The gist of discussion on my earlier blog on the “Relative Security of the ARM vs. x86 architectures” can be summarized in two bullets.
1. It is interesting that at least theoretically, a proper Harvard Architecture based chip might provide a better foundation for building a secure control system than a von Neumann based chip architecture.
2. Other factors, e.g. understanding (understanding the technologies that each processor gives, like the non-executable bits, the different kind of memory access that they can put in their product, etc), talent availability (affordable people with the understanding required to code to the chip correctly) and various derivative operating system concerns, are likely to be more critical concerns than the given chip architecture.
I wanted to stipulate the importance of this second bullet before I begin my next topic because the same kind of concerns will apply to the functional programming paradigm discussion. Obviously, one shouldn’t accept theoretical limits/characteristics of a chip architecture as the sole decision point in choosing a chip architecture. However, I believe that core design decisions are hard to change down the road and so understanding BOTH short term AND long term, practical AND theoretical, trade-offs is the best course of action.
So the same goes for choosing a development language. I acknowledge up front that when it comes to developing secure software, having programmers with a strong understanding of secure programming is far more important than programming language choice. That being said, from a reliability, safety and security point of view, there are reasons for control system designers to consider employing the ‘new’ functional programming paradigm in their blue water systems.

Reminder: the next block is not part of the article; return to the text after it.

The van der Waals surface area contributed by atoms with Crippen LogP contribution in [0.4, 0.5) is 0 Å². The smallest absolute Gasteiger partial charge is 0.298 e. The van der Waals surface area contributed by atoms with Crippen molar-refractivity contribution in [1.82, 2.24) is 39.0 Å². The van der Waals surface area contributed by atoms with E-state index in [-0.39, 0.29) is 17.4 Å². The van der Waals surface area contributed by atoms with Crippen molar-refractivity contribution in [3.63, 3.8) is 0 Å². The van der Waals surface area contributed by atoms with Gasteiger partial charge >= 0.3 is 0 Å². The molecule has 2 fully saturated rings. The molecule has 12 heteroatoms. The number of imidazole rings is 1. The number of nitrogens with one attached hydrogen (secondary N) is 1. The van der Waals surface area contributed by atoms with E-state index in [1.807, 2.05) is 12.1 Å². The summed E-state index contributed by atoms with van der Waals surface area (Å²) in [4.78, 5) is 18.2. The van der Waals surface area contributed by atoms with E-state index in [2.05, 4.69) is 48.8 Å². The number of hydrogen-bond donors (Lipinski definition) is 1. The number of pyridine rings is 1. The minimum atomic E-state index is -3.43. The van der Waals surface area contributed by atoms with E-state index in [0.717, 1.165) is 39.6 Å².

So what is this ‘new’ ‘functional’ programming paradigm and what value does it bring to the control system world. The hard-core object orientation types will tell you that ‘functional’ programming is a step backwards to structured programming. I acknowledge that this might be in some sense true in the enterprise software domain where most hard-core object orientation types dwell. But, technically speaking, functional programming is different from structured programming in a couple of key ways which impact concurrent systems and reliability, safety & security critical control systems. A good definition of functional programming, also quoted on the Functional Programming wikipedia page, comes from Hudak who states:
In computer science, functional programming is a programming paradigm that treats computation as the evaluation of mathematical functions and avoids state and mutable data. It emphasizes the application of functions, in contrast to the imperative programming style, which emphasizes changes in state.
I see two key benefits to this paradigm from the reliability and security point of view. The first is a very general point that I will just state in passing, that is that the functional paradigm tends to discourage excessive maintenance of state which may lead to fewer side effects (this might be the driver for Ericsson’s Erlang functional language, because the telecom engineers are dealing with highly concurrent systems and the first rule of concurrent systems is that ‘state is hell’).
But the more critical point from a control systems reliablity, safety & security point of view is that functional programming is a paradigm that facilitates formal verification of systems. Despite decades of research, formal methods are still perceived to be excessively costly and cumbersome. With one notable exception, (use of ADA in the avionics system of the new Boeing 787 Dreamliner) very little has been published lately on the application of formal methods to industrial manufacturing & process systems. I suggest that the emergence of modern functional programming languages may reduce the cost of formal methods in industrial control technologies making formal methods for industrial control technologies cost effective.
Interestingly, one of the most notable adopters of functional programming languages to facilitate formal verification is Microsoft, which has created a modified version of the OCAML programming language they call F#.